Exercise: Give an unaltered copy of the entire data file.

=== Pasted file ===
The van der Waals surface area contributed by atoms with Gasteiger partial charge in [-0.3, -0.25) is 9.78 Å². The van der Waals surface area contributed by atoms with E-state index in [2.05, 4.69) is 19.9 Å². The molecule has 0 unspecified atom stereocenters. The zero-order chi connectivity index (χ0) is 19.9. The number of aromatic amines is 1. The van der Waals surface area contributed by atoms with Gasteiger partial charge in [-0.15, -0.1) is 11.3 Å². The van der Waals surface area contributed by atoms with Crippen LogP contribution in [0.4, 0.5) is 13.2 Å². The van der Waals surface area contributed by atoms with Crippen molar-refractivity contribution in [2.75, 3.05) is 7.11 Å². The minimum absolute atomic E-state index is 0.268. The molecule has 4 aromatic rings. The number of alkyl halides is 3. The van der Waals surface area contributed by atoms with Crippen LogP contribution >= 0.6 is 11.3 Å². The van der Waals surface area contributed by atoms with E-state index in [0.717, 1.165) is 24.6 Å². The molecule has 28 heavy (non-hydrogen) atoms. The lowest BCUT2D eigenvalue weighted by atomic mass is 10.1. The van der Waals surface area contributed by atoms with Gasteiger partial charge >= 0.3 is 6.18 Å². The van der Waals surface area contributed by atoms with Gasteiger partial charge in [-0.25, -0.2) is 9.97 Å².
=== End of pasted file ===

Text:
The van der Waals surface area contributed by atoms with Gasteiger partial charge in [-0.3, -0.25) is 9.78 Å². The van der Waals surface area contributed by atoms with E-state index in [2.05, 4.69) is 19.9 Å². The molecule has 0 unspecified atom stereocenters. The zero-order chi connectivity index (χ0) is 19.9. The number of aromatic amines is 1. The van der Waals surface area contributed by atoms with Gasteiger partial charge in [-0.15, -0.1) is 11.3 Å². The van der Waals surface area contributed by atoms with Crippen LogP contribution in [0.4, 0.5) is 13.2 Å². The van der Waals surface area contributed by atoms with Crippen molar-refractivity contribution in [2.75, 3.05) is 7.11 Å². The minimum absolute atomic E-state index is 0.268. The molecule has 4 aromatic rings. The number of alkyl halides is 3. The van der Waals surface area contributed by atoms with Crippen LogP contribution >= 0.6 is 11.3 Å². The van der Waals surface area contributed by atoms with E-state index in [0.717, 1.165) is 24.6 Å². The molecule has 28 heavy (non-hydrogen) atoms. The lowest BCUT2D eigenvalue weighted by atomic mass is 10.1. The van der Waals surface area contributed by atoms with Gasteiger partial charge >= 0.3 is 6.18 Å². The van der Waals surface area contributed by atoms with Gasteiger partial charge in [-0.25, -0.2) is 9.97 Å².